Is our energy system run for consumers?

4th Sep 2023

 

I usually get into trouble when I pose such questions, but here goes.

My question today considers whether consumers are really at the heart of our upstream energy system, or are they just an afterthought?

What tempted me into considering this question were two recent media articles – one from the Chief Executive of the CCC, in one of his “how to scare the consumer off net zero” comments (edition 42) – suggesting we heat our homes using off peak electricity and hope they stay warm when we need them to and the electric peak costs soar. The other, a right-wing media commentator who suggested the energy retail market needs the price cap lifting, so that savvy consumers can shop around and get the best unit prices in a free market. He made the case that those who do not shop around, should not be protected by Ofgem.

Now I understand the logic of smart unit pricing and it makes economic sense to use energy when the price is low. But how do we protect those that don’t have the flexibility to change their lifestyles to suit this energy market? And for every off-peak pricing benefit, there will be a peak time pricing penalty. How do we ensure fairness in the market to allow for those with inflexible lifestyles?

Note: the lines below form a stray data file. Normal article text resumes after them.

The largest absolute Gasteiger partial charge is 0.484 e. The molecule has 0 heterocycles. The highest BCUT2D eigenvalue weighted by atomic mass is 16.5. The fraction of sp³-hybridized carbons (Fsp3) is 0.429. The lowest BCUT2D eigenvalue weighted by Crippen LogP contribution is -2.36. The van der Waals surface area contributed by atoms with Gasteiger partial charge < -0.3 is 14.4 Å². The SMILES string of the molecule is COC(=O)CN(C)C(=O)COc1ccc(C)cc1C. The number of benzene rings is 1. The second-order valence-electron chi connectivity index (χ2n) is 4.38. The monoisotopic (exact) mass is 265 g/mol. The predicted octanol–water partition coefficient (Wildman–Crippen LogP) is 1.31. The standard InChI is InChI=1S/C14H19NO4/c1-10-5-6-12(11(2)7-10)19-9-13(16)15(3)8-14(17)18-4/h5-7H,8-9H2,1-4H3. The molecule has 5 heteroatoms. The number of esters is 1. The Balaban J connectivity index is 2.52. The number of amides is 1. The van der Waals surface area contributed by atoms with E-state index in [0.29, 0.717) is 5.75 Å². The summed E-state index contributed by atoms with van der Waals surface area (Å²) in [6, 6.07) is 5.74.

To the free market commentator, my concerns over their argument is similar. They argued that the “lazy consumer” who did not shop around and engage deserves to be penalised by not having the lowest energy prices. Now that’s fine as a principle if you have the ability and resources to interact with the market but what about those that don’t? Do we leave the decision to Ofgem on who are the “deserving” and “undeserving” of protection? And let’s not forget the price we are all still paying for the failed “switch supplier” experiment.

That’s why “universal” approaches deserve consideration. They may not lead to the most efficient allocation of resources but they make up for it by being fair. In our world, a single unit price for energy consumption regardless of when it is used avoids those difficult questions. If only we could make one work for the consumer, just like, you know, the gas retail market does.

 

 

 

 

 

Mike Foster

EUA's Chief Executive

 

Recent Blogs